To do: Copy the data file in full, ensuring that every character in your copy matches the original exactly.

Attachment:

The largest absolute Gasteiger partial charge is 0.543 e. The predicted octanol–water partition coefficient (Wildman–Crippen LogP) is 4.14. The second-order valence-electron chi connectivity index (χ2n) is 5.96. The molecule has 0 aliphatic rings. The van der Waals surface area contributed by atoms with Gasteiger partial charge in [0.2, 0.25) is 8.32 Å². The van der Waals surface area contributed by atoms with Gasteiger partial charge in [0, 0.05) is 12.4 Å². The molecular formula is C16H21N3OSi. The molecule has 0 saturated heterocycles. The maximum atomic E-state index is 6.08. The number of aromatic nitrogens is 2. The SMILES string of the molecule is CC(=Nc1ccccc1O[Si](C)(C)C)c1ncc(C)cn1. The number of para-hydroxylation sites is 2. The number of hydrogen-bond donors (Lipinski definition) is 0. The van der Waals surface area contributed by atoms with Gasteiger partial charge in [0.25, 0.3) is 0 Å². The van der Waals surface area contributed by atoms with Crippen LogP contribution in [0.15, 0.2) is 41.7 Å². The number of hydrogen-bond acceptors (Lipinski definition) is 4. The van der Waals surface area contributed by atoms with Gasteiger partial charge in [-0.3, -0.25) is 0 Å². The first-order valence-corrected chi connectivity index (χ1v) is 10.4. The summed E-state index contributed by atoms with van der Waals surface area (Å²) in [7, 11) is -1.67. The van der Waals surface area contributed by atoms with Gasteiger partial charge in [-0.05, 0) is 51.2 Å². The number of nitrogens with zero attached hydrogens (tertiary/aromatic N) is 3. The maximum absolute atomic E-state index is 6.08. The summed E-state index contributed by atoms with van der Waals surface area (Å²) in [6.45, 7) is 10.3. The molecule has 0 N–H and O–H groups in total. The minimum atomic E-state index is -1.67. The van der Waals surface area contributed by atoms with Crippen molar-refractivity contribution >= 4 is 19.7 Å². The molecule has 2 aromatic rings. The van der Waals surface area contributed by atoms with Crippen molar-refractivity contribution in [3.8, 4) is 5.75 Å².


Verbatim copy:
The largest absolute Gasteiger partial charge is 0.543 e. The predicted octanol–water partition coefficient (Wildman–Crippen LogP) is 4.14. The second-order valence-electron chi connectivity index (χ2n) is 5.96. The molecule has 0 aliphatic rings. The van der Waals surface area contributed by atoms with Gasteiger partial charge in [0.2, 0.25) is 8.32 Å². The van der Waals surface area contributed by atoms with Gasteiger partial charge in [0, 0.05) is 12.4 Å². The molecular formula is C16H21N3OSi. The molecule has 0 saturated heterocycles. The maximum atomic E-state index is 6.08. The number of aromatic nitrogens is 2. The SMILES string of the molecule is CC(=Nc1ccccc1O[Si](C)(C)C)c1ncc(C)cn1. The number of para-hydroxylation sites is 2. The number of hydrogen-bond donors (Lipinski definition) is 0. The van der Waals surface area contributed by atoms with Gasteiger partial charge in [0.25, 0.3) is 0 Å². The van der Waals surface area contributed by atoms with Crippen LogP contribution in [0.15, 0.2) is 41.7 Å². The number of hydrogen-bond acceptors (Lipinski definition) is 4. The van der Waals surface area contributed by atoms with Gasteiger partial charge in [-0.3, -0.25) is 0 Å². The first-order valence-corrected chi connectivity index (χ1v) is 10.4. The summed E-state index contributed by atoms with van der Waals surface area (Å²) in [7, 11) is -1.67. The van der Waals surface area contributed by atoms with Gasteiger partial charge in [-0.05, 0) is 51.2 Å². The number of nitrogens with zero attached hydrogens (tertiary/aromatic N) is 3. The maximum absolute atomic E-state index is 6.08. The summed E-state index contributed by atoms with van der Waals surface area (Å²) in [6.45, 7) is 10.3. The molecule has 0 N–H and O–H groups in total. The minimum atomic E-state index is -1.67. The van der Waals surface area contributed by atoms with Crippen molar-refractivity contribution >= 4 is 19.7 Å². The molecule has 2 aromatic rings. The van der Waals surface area contributed by atoms with Crippen molar-refractivity contribution in [3.8, 4) is 5.75 Å².